BuzzFeed News received a trove of data on every sexual harassment claim filed between fiscal years 1995 and 2016 with the US Equal Employment Opportunity Commission, a federal agency that enforces laws meant to protect workers from discrimination.
The more than 170,000 claims, which didn’t include identifying details, represent just a sliver of the countless incidents in the everyday workplace that don’t receive prominent attention or go unnoticed. Overall, women filed 83% of the claims; men filed 15%. The remaining 2% didn’t specify a gender. BuzzFeed News has published the data here.
First, let’s break it down by workplace type. Search below to find an industry — you can get as specific as, say, “bowling centers” — and you can see the average hourly pay, percentage of women workers, and more.
Source: Bureau of Labor Statistics, US Equal Employment Opportunity Commission
Notes: Of all the claims given to BuzzFeed News, more than 64,000, or 38% of them, did not specify an industry. When wage and gender breakdown were not available for specific industries, data from larger umbrella industries (on various levels of granularity) were paired with sublevel industries. “Other Services” does not include public administration jobs.
The Harvey Weinstein scandal shows that a skewed power dynamic can allow a few powerful “gatekeepers” in “high-stakes” industries to behave inappropriately toward others without being called out, said Sahar Aziz, a law professor at Rutgers University who was part of the EEOC’s Select Task Force on the Study of Harassment in the Workplace. In these industries, she said, the fear of being blacklisted may prevent victims of sexual harassment from speaking up.
The current public discussion is focused on industries like entertainment, media, and politics — rife with the power dynamics Aziz describes. But sexual harassment happens across all industries — and the EEOC data represents just the tip of a massive iceberg. Some “work settings are just more fertile ground” for inappropriate behavior, said Meg A. Bond, director for the Center for Women and Work at the University of Massachusetts, Lowell. She was also part of the EEOC task force.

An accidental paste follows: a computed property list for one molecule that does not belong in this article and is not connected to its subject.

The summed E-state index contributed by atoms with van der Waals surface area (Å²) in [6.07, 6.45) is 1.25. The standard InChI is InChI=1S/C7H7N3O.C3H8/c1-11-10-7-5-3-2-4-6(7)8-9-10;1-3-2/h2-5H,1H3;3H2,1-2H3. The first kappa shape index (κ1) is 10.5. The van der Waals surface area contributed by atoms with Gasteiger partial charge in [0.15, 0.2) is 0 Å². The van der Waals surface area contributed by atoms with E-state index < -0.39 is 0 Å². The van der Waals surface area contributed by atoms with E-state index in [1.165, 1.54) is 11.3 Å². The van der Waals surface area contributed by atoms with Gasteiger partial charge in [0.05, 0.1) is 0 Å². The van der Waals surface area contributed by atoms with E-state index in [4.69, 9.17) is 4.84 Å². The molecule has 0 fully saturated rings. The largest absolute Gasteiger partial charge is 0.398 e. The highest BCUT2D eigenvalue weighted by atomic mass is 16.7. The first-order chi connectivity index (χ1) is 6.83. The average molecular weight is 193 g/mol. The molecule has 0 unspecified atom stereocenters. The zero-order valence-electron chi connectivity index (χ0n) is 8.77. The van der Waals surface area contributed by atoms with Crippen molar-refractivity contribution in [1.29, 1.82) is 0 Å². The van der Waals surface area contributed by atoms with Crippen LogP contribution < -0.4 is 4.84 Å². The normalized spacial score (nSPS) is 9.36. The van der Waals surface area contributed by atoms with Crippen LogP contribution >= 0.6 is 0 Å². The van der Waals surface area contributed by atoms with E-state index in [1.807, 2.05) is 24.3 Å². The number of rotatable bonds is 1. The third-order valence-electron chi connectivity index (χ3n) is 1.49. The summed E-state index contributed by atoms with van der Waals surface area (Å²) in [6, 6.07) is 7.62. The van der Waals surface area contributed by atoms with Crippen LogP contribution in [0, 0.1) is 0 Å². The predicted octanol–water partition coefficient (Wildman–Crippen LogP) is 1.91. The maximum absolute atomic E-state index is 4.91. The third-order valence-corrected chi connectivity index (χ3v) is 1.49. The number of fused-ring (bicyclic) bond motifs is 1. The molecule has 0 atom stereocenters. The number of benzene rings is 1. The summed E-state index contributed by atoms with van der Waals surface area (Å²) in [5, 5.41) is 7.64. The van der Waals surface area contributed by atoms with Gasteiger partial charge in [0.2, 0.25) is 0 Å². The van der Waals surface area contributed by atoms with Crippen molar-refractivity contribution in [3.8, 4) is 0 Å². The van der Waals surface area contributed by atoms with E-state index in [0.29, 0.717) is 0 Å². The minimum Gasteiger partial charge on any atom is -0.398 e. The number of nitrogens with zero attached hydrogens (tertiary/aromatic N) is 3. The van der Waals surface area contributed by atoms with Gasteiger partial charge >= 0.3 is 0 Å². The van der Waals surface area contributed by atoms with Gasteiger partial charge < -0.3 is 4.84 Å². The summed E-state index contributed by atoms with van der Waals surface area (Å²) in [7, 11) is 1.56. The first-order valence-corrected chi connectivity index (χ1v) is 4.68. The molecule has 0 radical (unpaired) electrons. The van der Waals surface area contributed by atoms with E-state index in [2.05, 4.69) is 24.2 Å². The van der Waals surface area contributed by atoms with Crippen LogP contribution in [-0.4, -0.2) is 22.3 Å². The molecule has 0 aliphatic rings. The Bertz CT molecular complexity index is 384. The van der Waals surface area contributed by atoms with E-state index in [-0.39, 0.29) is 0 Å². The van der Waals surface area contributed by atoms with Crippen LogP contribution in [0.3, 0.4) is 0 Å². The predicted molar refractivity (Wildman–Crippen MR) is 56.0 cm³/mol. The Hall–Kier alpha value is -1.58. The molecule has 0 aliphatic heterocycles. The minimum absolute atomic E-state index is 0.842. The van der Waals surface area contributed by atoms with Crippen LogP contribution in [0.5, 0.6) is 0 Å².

Wages can play a big role. In restaurants, where people are dependent on tips to make a living — and also rely on superiors for shift assignments — many waiters experience a disproportionate amount of sexual harassment from both customers and superiors. “And those who do the harassment know that,” Aziz said.
Workers in industries where there aren’t many bystanders — like janitorial work or agricultural work — have an increased likelihood of experiencing sexual harassment. The same goes for environments where women are largely in the minority, Bond said.
The chart below shows data for the first nine months of 2016 sorted by claims filed per 100,000 workers and grouped by major umbrella industry. The size of the bubbles corresponds to the number of claims filed.
The bubbles themselves are charted horizontally (the x-axis) by average hourly earnings or percentage of workers who are women — pick either one below. The bubbles are represented vertically up or down (the y-axis) based on the number of claims relative to the size of the industry.
When employees were asked in randomly sampled surveys whether they had experienced sexual harassment at work, 25% answered yes, according to the EEOC task force’s study. That number rose to 40% when they were asked whether they had experienced “unwelcome sexually based behaviors” like unwanted sexual attention or sexual coercion.
Many workplace complaints are filed internally or are resolved without public documentation. The claims that the EEOC receives are often filed by people who had tried other channels. And, of course, scores of incidents are never reported.
Between 2010 and 2016, the EEOC found that roughly 50% of the claims filed were found to have “no reasonable cause” based upon the “evidence obtained in the investigations.”
“It’s difficult because sexual harassment claims are allegations,” Aziz said. “It’s a broad term and it’s not as clear-cut … there are subjective components.”
Whether or not a specific instance of inappropriate sexual behavior is lawful, it still has an impact on workers who experience it — the vast majority of whom are women. And employers largely concentrate on avoiding legal liability rather than changing a work culture, said Aziz.
“We should not trip over ourselves to define the difference between what is legally sexual harassment and what is problematic behavior,” said Bond. “It’s about identifying where the more egregious types of harassment happen.”
Below is a visualization of every sexual harassment claim filed with the EEOC between October 1995 up to September 2016. Every dot represents the claim of one individual.